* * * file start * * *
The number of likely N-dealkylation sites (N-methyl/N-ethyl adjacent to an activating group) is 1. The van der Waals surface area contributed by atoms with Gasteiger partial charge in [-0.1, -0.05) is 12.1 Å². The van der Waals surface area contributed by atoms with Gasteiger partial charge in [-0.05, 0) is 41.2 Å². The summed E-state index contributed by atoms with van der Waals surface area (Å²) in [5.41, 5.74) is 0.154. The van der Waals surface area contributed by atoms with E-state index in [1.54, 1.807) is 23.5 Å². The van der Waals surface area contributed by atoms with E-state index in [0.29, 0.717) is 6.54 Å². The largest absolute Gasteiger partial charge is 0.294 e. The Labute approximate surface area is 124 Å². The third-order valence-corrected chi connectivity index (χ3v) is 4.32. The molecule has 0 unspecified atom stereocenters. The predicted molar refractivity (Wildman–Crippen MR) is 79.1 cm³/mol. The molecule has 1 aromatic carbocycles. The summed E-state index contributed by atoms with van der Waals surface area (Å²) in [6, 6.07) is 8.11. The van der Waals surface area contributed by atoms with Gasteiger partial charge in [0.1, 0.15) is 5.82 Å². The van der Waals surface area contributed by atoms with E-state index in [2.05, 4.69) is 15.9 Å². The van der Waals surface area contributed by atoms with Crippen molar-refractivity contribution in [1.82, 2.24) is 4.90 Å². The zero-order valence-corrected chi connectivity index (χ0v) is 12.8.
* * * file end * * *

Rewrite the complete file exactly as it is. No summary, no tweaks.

The number of likely N-dealkylation sites (N-methyl/N-ethyl adjacent to an activating group) is 1. The van der Waals surface area contributed by atoms with Gasteiger partial charge in [-0.1, -0.05) is 12.1 Å². The van der Waals surface area contributed by atoms with Gasteiger partial charge in [-0.05, 0) is 41.2 Å². The summed E-state index contributed by atoms with van der Waals surface area (Å²) in [5.41, 5.74) is 0.154. The van der Waals surface area contributed by atoms with E-state index in [1.54, 1.807) is 23.5 Å². The van der Waals surface area contributed by atoms with E-state index in [0.29, 0.717) is 6.54 Å². The largest absolute Gasteiger partial charge is 0.294 e. The Labute approximate surface area is 124 Å². The third-order valence-corrected chi connectivity index (χ3v) is 4.32. The molecule has 0 unspecified atom stereocenters. The predicted molar refractivity (Wildman–Crippen MR) is 79.1 cm³/mol. The molecule has 1 aromatic carbocycles. The summed E-state index contributed by atoms with van der Waals surface area (Å²) in [6, 6.07) is 8.11. The van der Waals surface area contributed by atoms with Gasteiger partial charge in [0.1, 0.15) is 5.82 Å². The van der Waals surface area contributed by atoms with E-state index in [2.05, 4.69) is 15.9 Å². The van der Waals surface area contributed by atoms with Crippen molar-refractivity contribution in [1.82, 2.24) is 4.90 Å². The zero-order valence-corrected chi connectivity index (χ0v) is 12.8.